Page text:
Does Your Doctor “Get” You?
So I’m at a restaurant, about to order my favorite salad with a slight twist: I’ve decided to top it with grilled salmon instead of my usual grilled chicken and my husband peeks over the corner of the menu and says, “Danger, Will Robinson!”
I smile wryly, content with the instant connection we have. No further words are needed. And if our ages separated us more than 7 1/2 years, I might not have “gotten” him.
I LOVE how I “get” my hubby and how he “gets” me. The 1960’s phrase that he uttered told me in 3 words what took him at least 10 years to learn: that my food is really important to me and that every time that I’ve changed one of my “favorites,” I haven’t like it nearly as well. It’s a little thing, but it’s really a very big thing. Because when we get each other, it reinforces the emotional bond between us. That bond strengthens with time and so does the trust.
What happens, really, is something remarkable. I begin to rely on his suggestions. Maybe I even take his advice more than once in awhile, because he has found his way into my heart and become a trusted friend. Not only in good times, but in bad times, too.
The same way Doctor Ruben finds his way into his patients’ hearts. Through genuine care and thoughtful concern for what he knows their end goals to be: health, wellness, happiness, and the desire to be whole again.
For some patients, this means hearing difficult, scary news about what needs to happen in order to heal. Sometimes it means removing infected knee-replacement hardware in order to clear up an infection. Sometimes it means removing part of a patient’s colon in order to offset repetitive bodily fluids on the surface of the skin, and sometimes it means telling a paraplegic that he must spend 6 hours on bed rest in order to heal.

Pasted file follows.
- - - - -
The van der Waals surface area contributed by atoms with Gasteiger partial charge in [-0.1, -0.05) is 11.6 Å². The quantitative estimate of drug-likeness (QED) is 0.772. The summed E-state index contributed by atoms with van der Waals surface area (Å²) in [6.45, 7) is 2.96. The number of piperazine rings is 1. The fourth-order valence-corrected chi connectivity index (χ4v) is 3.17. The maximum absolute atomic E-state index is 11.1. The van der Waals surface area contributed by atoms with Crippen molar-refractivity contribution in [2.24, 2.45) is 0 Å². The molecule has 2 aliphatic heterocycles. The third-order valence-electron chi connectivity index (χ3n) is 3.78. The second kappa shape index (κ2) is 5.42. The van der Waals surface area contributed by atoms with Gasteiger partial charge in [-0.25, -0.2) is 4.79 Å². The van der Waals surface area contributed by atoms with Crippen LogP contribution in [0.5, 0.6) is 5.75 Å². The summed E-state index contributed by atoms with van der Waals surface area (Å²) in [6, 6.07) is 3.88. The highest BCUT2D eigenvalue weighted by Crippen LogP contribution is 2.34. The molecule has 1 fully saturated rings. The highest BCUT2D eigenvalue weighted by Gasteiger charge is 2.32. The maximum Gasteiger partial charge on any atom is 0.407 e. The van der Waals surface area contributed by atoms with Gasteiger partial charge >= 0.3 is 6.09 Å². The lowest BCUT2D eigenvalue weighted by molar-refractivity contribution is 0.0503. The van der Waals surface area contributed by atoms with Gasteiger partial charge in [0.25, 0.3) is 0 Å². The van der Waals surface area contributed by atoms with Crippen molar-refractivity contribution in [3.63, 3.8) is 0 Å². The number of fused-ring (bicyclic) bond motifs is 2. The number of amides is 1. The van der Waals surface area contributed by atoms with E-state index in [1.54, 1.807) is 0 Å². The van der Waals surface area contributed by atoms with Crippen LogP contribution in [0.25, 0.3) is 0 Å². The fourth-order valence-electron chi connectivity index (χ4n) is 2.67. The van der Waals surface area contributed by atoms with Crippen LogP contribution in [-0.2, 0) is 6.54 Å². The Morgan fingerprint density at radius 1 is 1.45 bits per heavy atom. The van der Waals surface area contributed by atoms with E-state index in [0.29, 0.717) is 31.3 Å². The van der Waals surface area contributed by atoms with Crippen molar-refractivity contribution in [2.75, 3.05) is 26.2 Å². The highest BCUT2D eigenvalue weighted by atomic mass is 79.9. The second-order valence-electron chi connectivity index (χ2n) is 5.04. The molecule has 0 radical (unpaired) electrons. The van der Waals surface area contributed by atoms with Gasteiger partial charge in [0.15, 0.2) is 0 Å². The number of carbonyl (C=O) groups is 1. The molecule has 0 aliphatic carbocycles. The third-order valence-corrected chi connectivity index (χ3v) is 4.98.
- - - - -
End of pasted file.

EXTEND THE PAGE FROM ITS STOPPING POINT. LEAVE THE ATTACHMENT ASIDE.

Delivering this type of news is difficult and can only result in a positive situation when trust is present. When the patient trusts Doctor Ruben, miracles can occur. And we’ve seen quite a few over the years.
Like the time patient came into us with septic shock only to find out that western medicine wasn’t the answer: his medical problem was ONLY responsive to Eastern, Chinese medicine. After several failed attempts at highly reputable institutions like Mayo Clinic and his own western methodologies, Dr. Ruben’s last attempt was Traditional Chinese Herbs. Herbs….an unlikely and unconventional method of healing, according to us “westerners.” Consequently, the patient trusted him and got well, after nearly dying in a local hospital just 6 weeks earlier.
Or there’s the time that one of our patients had a non-healing bed sore. After years of unsuccessful treatment elsewhere, the patient came to us and Dr. Ruben recommend a partial, “temporary” colectomy intended to remove the constant moisture on the skin for a period of time. This recommendation was only accepted by the patient because of the trusting bond they had developed, despite the patient’s initial fear.
Both of these examples were successful, not necessarily because of the Dr. Ruben’s astute medical knowledge, but because of the close relationship that Dr. Ruben had with each of these patients and the existing trust between them. Trust goes a long way in any relationship…not in just your personal ones.
So the next time your best friend or your spouse “gets” you, think about whether or not your doctor gets you, too. The result may not be as innocent as Lost In Space‘s end of episode (or even the age-old debate of whether Judy and Dan ever really got together,) but it could make the difference between wellness and sickness for you.Tags: infection doctor, medical, medical clinic, patient, patient satisfaction, woundcare